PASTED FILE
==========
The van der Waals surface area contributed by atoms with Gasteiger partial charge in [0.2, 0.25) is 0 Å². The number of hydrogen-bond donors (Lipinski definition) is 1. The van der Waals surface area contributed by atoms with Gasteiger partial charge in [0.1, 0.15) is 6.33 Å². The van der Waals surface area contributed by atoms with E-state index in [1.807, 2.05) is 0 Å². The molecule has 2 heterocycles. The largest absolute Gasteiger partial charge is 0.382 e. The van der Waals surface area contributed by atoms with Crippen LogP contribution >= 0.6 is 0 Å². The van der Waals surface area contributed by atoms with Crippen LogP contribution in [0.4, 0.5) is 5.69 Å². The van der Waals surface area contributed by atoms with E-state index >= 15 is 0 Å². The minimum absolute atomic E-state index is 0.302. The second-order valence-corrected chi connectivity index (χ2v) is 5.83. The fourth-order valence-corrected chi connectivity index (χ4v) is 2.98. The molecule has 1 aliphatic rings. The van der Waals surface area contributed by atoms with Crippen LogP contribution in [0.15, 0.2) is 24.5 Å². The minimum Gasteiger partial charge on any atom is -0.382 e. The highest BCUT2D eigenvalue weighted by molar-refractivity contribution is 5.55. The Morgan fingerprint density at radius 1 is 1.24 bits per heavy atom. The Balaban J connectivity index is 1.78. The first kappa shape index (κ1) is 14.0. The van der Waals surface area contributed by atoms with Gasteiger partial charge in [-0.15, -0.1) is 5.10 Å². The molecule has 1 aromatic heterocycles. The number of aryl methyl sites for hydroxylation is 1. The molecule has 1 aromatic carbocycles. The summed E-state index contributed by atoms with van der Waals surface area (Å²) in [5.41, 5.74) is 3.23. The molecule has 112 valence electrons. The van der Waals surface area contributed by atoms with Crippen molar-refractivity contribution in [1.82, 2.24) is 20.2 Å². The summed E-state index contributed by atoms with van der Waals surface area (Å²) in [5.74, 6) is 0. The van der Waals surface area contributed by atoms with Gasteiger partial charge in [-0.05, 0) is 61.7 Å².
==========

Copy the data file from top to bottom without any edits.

The van der Waals surface area contributed by atoms with Gasteiger partial charge in [0.2, 0.25) is 0 Å². The number of hydrogen-bond donors (Lipinski definition) is 1. The van der Waals surface area contributed by atoms with Gasteiger partial charge in [0.1, 0.15) is 6.33 Å². The van der Waals surface area contributed by atoms with E-state index in [1.807, 2.05) is 0 Å². The molecule has 2 heterocycles. The largest absolute Gasteiger partial charge is 0.382 e. The van der Waals surface area contributed by atoms with Crippen LogP contribution >= 0.6 is 0 Å². The van der Waals surface area contributed by atoms with Crippen LogP contribution in [0.4, 0.5) is 5.69 Å². The van der Waals surface area contributed by atoms with E-state index >= 15 is 0 Å². The minimum absolute atomic E-state index is 0.302. The second-order valence-corrected chi connectivity index (χ2v) is 5.83. The fourth-order valence-corrected chi connectivity index (χ4v) is 2.98. The molecule has 1 aliphatic rings. The van der Waals surface area contributed by atoms with Crippen LogP contribution in [0.15, 0.2) is 24.5 Å². The minimum Gasteiger partial charge on any atom is -0.382 e. The highest BCUT2D eigenvalue weighted by molar-refractivity contribution is 5.55. The Morgan fingerprint density at radius 1 is 1.24 bits per heavy atom. The Balaban J connectivity index is 1.78. The first kappa shape index (κ1) is 14.0. The van der Waals surface area contributed by atoms with Gasteiger partial charge in [-0.15, -0.1) is 5.10 Å². The molecule has 1 aromatic heterocycles. The number of aryl methyl sites for hydroxylation is 1. The molecule has 1 aromatic carbocycles. The summed E-state index contributed by atoms with van der Waals surface area (Å²) in [5.41, 5.74) is 3.23. The molecule has 112 valence electrons. The van der Waals surface area contributed by atoms with Crippen molar-refractivity contribution in [1.82, 2.24) is 20.2 Å². The summed E-state index contributed by atoms with van der Waals surface area (Å²) in [5.74, 6) is 0. The van der Waals surface area contributed by atoms with Gasteiger partial charge in [-0.05, 0) is 61.7 Å².